(I wrote this in connection with my Father’s book, BETTER TOGETHER: Harnessing the power of teamwork, which is in the final stages of editing and hopefully will be available later this year. #DadRules)
For anyone who has been in leadership any amount of time, you have discovered the periodic collision between Relationship and Leadership. It could be a loving parent who now has to “lead” their child into obedience when they don’t want to follow, screaming “I hate you” as they slam the door to their bedroom. Perhaps it is the one who receives an inner office promotion and now has to lead, direct, and even sometimes correct those with whom their had previously been peers. Then again, maybe you’re the new kid on the block, trying to build relationships of trust with your team, yet at the same time difficult decisions need to be made to assure the success of the organization, team, ministry, etc… It is in these moments where 2-worlds collide.
So what does a leader do and how do they decide when there is apparent collision between your leadership (& the realistic expectations of your role) and the relationships you’ve been entrusted to manage and lead? After 22 years of ministry and leadership I certainly don’t have this perfectly mastered, but below are a few insights I’ve gained along the way:
- Always VALUE the Person: There are ways to value the person, while not allowing the relationship to be leveraged (or manipulated). Remember, if you value the relationship over your leadership, you will most likely lose both. Besides, if the person you are leading values the relationship, they will respect your leadership. When you as the leader value the person, you build trust with the other team members, even when the difficult leadership decisions collide with the relationship.
- Understand Leadership Timing: Forward movement always takes concerted and focused energy. A wise leader understands when to push forward toward progress, and when it is a suicide mission. If you are the “new kid” you will certainly want to tread slowly, unless you are borrowing leadership strength and backing from a superior.
- Lead for the Long-Haul: With the risk of using aggressive language, you can win the battle, but lose the war. As leaders we cannot become so fixate on one instance or conflict that we forget how this plays into the bigger picture of what we are called to do, and who we need to be. I believe this was the context of Proverbs 19:11, “A person’s wisdom yields patience; it is to one’s glory to overlook an offense.” As God for the wisdom of when to “overlook.”
- Recognize the 2-Faces of Peace: I have noticed there there are Peace-Makers and their are Peace-Keepers. In Matthew 5:9, Jesus said, “Blessed are the peacemakers, for they will be called children of God.” In fact, if Jesus is our model, we quickly discover that peacemakers are to void of confrontation. A true Peace-Maker cares enough to confront. A Peace-Keeper on the other hand will sweep things under the rug, appease the contemptuous party, and placate the critical. While in the moment you may gain peace, Peace-Keeping leadership always breeds distrust and diseased culture. Peace-Makers will confront with love and with the hope of restoration and unity. Unity is the result of right relationship with humble leadership.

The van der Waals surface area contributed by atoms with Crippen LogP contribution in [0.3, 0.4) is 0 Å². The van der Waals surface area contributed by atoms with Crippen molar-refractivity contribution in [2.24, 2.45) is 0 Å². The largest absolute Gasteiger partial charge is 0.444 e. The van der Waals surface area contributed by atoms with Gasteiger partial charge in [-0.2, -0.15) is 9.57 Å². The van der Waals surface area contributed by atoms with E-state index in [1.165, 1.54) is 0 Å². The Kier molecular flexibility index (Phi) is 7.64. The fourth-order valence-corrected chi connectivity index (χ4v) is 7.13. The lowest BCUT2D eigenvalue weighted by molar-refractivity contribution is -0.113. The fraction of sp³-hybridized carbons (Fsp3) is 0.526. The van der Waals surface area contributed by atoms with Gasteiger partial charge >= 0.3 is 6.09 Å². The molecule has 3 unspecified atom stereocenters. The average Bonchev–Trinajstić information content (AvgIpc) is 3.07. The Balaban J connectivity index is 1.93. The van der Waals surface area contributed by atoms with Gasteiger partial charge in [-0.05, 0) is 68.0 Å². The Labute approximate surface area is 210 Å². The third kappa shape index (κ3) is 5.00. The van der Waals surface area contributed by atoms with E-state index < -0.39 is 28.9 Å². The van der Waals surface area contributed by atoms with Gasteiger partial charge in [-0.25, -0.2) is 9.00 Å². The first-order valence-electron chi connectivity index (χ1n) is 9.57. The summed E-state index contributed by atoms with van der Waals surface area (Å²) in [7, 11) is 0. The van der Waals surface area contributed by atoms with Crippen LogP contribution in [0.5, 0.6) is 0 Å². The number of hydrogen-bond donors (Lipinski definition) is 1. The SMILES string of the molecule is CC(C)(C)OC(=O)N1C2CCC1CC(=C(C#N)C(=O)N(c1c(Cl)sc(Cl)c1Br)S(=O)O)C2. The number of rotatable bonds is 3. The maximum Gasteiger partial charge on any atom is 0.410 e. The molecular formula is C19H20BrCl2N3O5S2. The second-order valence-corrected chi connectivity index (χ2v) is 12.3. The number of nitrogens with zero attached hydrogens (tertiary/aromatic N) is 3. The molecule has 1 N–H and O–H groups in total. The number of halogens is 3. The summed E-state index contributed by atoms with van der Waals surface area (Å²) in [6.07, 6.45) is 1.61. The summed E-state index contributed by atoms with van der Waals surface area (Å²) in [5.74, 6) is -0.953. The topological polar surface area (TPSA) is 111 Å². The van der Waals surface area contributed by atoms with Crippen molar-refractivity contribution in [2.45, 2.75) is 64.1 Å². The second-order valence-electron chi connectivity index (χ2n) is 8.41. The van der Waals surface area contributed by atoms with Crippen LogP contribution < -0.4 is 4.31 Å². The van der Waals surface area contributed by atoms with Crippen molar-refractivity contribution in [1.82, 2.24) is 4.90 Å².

- Never Walk Alone: While leadership may be lonely, leadership should never be “done alone.” Healthy leadership has the context of healthy relationships. The final thought about leadership and relationships is to make sure you are proactive in building healthy relationships with your team. When challenging times come (& they will), your team or its member will know that you care even if they disagree. This doesn’t mean that your leadership will never be challenged or your decisions or character questioned, but you’ll have a relational record that speaks for itself. Proverbs 20:11 puts it this way, “Even small children are known by their actions, so is their conduct really pure and upright?” Invest in relationships before the collision.
One final thought, Always Stay Ahead of the Wave. My boys and I love to boogie board surf when we’re at the shore (that’s the Ocean for all you non-East-coasters :)). If you’re behind the wave, you’ve missed your chance to “surf” and in some ways abdicate a portion of your leadership. If you meet the wave as it is crashing, you may be crushed by the fury of the wave. The astute boogie boarder (and leader) has their eyes scanning the waters, determining when to move and on which waves to surf. If you don’t stay ahead of the wave, the wave will get ahead of you. Leadership and relationships are not an either/or but a both/and dynamic. Trust is built when strong leadership and strong relationships co-exist!
If you have additional thoughts about Leadership and Relationship, I’d be interested in hearing from you. I also know other readers may benefit from your insights as well!